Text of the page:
July 24, 2009
I was disappointed by the Fumo sentencing. He plotted and manipulated "OPM" to live off the fat of the land. He used his position to live a life of comfort, lies and manipulations at everyone else's expense. This is a sham and disgrace. He was in a position to do good, but chose to do otherwise. I thought we were prosecuting Fumo for his crimes - so much for "justice. " Veronica Wojnar, Philadelphia
April 30, 1997 |
"The best lives are invented," observes an elderly Albert Dehousse (Jean-Louis Trintignant), reflecting on his years as a Resistance fighter, a French lieutenant colonel, a government minister and a complete and utter sham, in Jacques Audiard's fascinating A Self-Made Hero. The opening selection of the sixth annual Philadelphia Festival of World Cinema, which gets underway tonight, Hero is a remarkable study of individual deceit and a nation's collective reckoning over its tortured role during World War II. Writer-director Audiard has created both a serious rumination about self-invention and a playful, provocative entertainment through documentary techniques (talking-head interviews with "witnesses")
April 19, 2002 |
It's called Time Out, but French director Laurent Cantet's unsettling film about a businessman between situations might well be called "Fake This Job and Love It. " Vincent (Aur?lien Recoing) resembles both Prince Albert of Monaco and a corporate executive. But he is a sham. Recently fired and too ashamed to admit it, Vincent constructs an alternative universe. To impress friends and family, he says he is a U.N. consultant in Geneva. He works harder to get the job description and language down than he would if he were actually employed.
August 21, 2005
Some shots are so obvious, so easy, you wonder whether to even take them. But these clowns deserve it. Last July, as you may have heard, Pennsylvania lawmakers sneaked through pay raises of 16 percent to 34 percent for themselves - and concocted a shady gambit to collect the raises before the next election. Yet, before recessing, the lords of Harrisburg couldn't find time to act on another bill, one that would have subsidized life insurance premiums for Pennsylvania National Guard members summoned for active duty.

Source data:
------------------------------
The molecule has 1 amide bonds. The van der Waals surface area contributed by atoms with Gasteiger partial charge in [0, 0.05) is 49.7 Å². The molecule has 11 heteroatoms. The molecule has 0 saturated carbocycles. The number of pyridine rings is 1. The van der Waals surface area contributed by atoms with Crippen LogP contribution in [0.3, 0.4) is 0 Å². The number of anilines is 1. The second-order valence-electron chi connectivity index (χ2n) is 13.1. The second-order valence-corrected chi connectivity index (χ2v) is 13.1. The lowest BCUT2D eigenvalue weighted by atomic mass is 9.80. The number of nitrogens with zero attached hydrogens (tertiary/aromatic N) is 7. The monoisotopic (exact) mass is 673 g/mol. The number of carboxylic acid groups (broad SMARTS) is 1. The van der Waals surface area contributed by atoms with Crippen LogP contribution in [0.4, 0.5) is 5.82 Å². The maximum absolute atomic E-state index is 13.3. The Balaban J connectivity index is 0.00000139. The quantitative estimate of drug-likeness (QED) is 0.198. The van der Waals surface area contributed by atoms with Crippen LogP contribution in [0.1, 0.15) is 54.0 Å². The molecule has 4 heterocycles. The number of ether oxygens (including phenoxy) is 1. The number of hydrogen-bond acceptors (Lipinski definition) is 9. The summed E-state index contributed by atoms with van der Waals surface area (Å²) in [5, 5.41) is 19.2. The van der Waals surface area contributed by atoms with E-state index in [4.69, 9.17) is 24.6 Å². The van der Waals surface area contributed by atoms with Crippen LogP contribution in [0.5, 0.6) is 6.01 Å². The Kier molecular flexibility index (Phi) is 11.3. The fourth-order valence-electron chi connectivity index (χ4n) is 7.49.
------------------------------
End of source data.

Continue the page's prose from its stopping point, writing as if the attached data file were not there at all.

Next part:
March 30, 2012 |
TEN YEARS ago, then-Mayor John Street took the podium at a NAACP convention and declared: "The brothers and sisters are running this city. Running it! Don't you let nobody fool you; we are in charge of the City of Brotherly Love. " Yet, when it came to city contracts, most black-owned companies weren't getting any love. They were getting a ridiculously thin slice of a huge pie. More like crumbs, actually. Between 1998 and 2003, only 2.3 percent of city-contract dollars went to minority-owned firms, and 2.2 percent to women, according to Councilman W. Wilson Goode Jr. Companies owned by white men handled 95.5 percent of the work.
February 24, 1987 |
Mabel Crisp was up to her thighs in chicken. Hamburgers, too. And she more than had her fill of lamb chops and baked fish, not to mention a few other dishes she didn't even know the names of. But she kept right on eating them all . . . the chicken, the burgers, chops, and fish. She didn't have much choice. Mabel Crisp couldn't read a menu, so "when I went out to eat I got chicken or whatever my friends ordered. " She couldn't read labels, either, so "when I went shopping I 'picture- shopped' - I knew what I was buying by looking at the picture on the can. " And she couldn't read street signs, so "when I rode on a bus I told the driver I wasn't sure where I was going and asked him to tell me when my stop came.
January 15, 1999 |
YBM Magnex International was a stock market sensation. Founded in 1994 by a Russian emigre scientist who lives in Bucks County, the magnet and bicycle manufacturer rose from an obscure penny stock to a multinational worth nearly $1 billion in less than four years. Its numbers astonished competitors and delighted stockholders. Net sales quadrupled from 1994 to March 1998, net income jumped ninefold, earnings rose by a factor of five, and the future looked just as promising.
May 9, 2013
Read between the dance lines Last weekend's performance of Chinese classical works by the Shen Yun Performing Arts group included magnificent choreography, costumes, and music. However, unbeknownst to many ticket buyers - unless they thought to research it, which I did not - the Merriam Theater appearance also had a political/religious agenda that I found to be disconcerting. Shen Yun is part of the international Falun Gong movement, a religious practice that has borne the brunt of brutal persecution by the Chinese government.
October 8, 2010
MY TIME in the makeup and costume trailers over, I was told to head toward the "Secretariat" movie set, the tunnel underneath the grandstand at historic Keeneland Race Course in Lexington, Ky. It was a year ago, a perfect fall morning. They were setting up a shot of a news conference before the 1973 Belmont Stakes. The connections of Kentucky Derby and Preakness winner Secretariat were to be there, along with the people behind Derby and Preakness runner-up Sham. Actually, the real people weren't there.
September 4, 1998 |
Qun Chen, 26, of Mayfair Street near Tabor Road, was indicted by a federal grand jury in Philadelphia yesterday for alleged involvement in a $5.4 million food stamp fraud. A Chinese national who is married to a U.S. citizen and who hopes to become a naturalized citizen, Chen allegedly operated two sham groceries, the Wyoming Variety Store, at Front and Wyoming, and the Tasker Grocery, on 13th Street near Tasker, through which the food stamps were redeemed over a four-year period, 1994-1997.